April 03, 2009

Mal-distribution of Medical manpower resultant decay of the Indian medical education system: Existing problems and possible solutions : BMJ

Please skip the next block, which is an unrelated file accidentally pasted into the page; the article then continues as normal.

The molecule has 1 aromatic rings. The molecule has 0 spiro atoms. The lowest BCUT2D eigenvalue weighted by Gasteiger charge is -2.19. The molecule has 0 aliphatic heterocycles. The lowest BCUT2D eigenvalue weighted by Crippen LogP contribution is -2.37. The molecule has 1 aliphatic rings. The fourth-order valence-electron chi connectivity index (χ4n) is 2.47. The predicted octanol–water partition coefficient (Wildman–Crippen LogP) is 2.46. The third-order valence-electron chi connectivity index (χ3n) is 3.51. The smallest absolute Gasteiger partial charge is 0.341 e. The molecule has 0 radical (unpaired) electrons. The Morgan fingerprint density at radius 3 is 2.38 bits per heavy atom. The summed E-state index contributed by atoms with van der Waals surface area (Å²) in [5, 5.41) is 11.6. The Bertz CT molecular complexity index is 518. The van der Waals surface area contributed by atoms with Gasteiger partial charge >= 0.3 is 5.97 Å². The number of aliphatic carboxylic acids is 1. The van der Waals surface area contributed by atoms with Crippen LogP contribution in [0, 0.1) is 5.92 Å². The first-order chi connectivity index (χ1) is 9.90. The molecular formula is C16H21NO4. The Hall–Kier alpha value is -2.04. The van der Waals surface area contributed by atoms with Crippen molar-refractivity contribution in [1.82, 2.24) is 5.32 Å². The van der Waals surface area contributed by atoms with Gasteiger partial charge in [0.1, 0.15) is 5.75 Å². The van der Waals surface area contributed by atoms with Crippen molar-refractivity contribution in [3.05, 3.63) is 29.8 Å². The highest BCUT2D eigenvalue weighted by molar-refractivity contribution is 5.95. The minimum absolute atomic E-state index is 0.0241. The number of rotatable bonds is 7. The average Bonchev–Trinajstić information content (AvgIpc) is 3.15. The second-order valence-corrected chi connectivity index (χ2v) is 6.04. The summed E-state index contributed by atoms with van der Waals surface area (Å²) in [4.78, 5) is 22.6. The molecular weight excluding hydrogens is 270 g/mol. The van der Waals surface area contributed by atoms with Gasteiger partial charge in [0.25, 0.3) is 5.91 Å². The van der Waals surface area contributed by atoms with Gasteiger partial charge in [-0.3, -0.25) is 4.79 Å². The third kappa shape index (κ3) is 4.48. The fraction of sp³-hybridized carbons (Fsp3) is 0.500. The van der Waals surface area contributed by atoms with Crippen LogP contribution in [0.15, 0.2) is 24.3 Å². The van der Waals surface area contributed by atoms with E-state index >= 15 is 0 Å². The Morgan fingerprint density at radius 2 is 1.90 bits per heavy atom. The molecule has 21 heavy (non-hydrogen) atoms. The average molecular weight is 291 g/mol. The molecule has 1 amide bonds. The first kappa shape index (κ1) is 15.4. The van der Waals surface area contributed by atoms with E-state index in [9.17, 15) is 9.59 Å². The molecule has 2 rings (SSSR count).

Indian medical education system has seen rapid growth in the last two decades. From a miniscule number, private medical colleges have grown to account for more than half of the 270 medical colleges in 2008 and consequently, India has the highest number of medical educators in the world. This unregulated unequal growth brings two issues to focus: the failing quality of medical education and implementing effective solutions to address an artificial faulty shortage due to doctor mal-distribution. The menace posed by the growing merchandisation of medical education has to be warded off and efforts should be made to ensure maintenance of standards and check the unplanned growth of substandard medical colleges and substandard education norms in universities or their constituent medical colleges. There is a strong case for a review of the entire system of medical education and examinations in the country. Some solutions like increasing retirement ages of MD faculty to 70 years, sharing of faculty, increasing MD seats, allowing clinical MDs to teach paraclinical and preclinical subjects or temporary merger of specialities have been proposed to address the faculty shortage instead of relying on inadequately qualified MSc non-medical faculty.